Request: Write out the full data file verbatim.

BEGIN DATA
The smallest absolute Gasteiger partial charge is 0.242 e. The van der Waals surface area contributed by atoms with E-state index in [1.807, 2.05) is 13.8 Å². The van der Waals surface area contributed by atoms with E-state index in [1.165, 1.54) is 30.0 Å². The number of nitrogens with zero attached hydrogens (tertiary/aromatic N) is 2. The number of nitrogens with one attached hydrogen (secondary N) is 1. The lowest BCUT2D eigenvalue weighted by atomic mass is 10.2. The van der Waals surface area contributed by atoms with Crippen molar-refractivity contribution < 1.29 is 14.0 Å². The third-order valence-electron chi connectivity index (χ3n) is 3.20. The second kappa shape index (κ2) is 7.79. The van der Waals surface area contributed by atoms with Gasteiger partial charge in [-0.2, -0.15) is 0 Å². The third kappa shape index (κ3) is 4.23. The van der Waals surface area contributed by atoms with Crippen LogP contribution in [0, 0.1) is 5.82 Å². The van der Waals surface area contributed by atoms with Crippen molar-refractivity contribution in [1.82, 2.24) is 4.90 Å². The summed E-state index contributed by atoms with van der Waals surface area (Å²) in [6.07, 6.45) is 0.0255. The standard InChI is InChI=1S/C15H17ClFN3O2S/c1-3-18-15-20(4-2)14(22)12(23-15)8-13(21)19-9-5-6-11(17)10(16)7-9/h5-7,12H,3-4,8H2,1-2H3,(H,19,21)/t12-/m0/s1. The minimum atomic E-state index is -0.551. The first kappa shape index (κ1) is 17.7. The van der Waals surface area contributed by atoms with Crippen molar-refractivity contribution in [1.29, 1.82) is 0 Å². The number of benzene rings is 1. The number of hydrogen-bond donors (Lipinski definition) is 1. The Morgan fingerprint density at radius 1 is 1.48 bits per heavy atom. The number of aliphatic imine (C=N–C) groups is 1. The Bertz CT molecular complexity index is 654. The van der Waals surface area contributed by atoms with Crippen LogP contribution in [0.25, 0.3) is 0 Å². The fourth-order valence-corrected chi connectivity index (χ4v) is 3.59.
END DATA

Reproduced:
The smallest absolute Gasteiger partial charge is 0.242 e. The van der Waals surface area contributed by atoms with E-state index in [1.807, 2.05) is 13.8 Å². The van der Waals surface area contributed by atoms with E-state index in [1.165, 1.54) is 30.0 Å². The number of nitrogens with zero attached hydrogens (tertiary/aromatic N) is 2. The number of nitrogens with one attached hydrogen (secondary N) is 1. The lowest BCUT2D eigenvalue weighted by atomic mass is 10.2. The van der Waals surface area contributed by atoms with Crippen molar-refractivity contribution < 1.29 is 14.0 Å². The third-order valence-electron chi connectivity index (χ3n) is 3.20. The second kappa shape index (κ2) is 7.79. The van der Waals surface area contributed by atoms with Gasteiger partial charge in [-0.2, -0.15) is 0 Å². The third kappa shape index (κ3) is 4.23. The van der Waals surface area contributed by atoms with Crippen LogP contribution in [0, 0.1) is 5.82 Å². The van der Waals surface area contributed by atoms with Crippen molar-refractivity contribution in [1.82, 2.24) is 4.90 Å². The summed E-state index contributed by atoms with van der Waals surface area (Å²) in [6.07, 6.45) is 0.0255. The standard InChI is InChI=1S/C15H17ClFN3O2S/c1-3-18-15-20(4-2)14(22)12(23-15)8-13(21)19-9-5-6-11(17)10(16)7-9/h5-7,12H,3-4,8H2,1-2H3,(H,19,21)/t12-/m0/s1. The minimum atomic E-state index is -0.551. The first kappa shape index (κ1) is 17.7. The van der Waals surface area contributed by atoms with Crippen molar-refractivity contribution in [1.29, 1.82) is 0 Å². The number of benzene rings is 1. The number of hydrogen-bond donors (Lipinski definition) is 1. The Morgan fingerprint density at radius 1 is 1.48 bits per heavy atom. The number of aliphatic imine (C=N–C) groups is 1. The Bertz CT molecular complexity index is 654. The van der Waals surface area contributed by atoms with Crippen LogP contribution in [0.25, 0.3) is 0 Å². The fourth-order valence-corrected chi connectivity index (χ4v) is 3.59.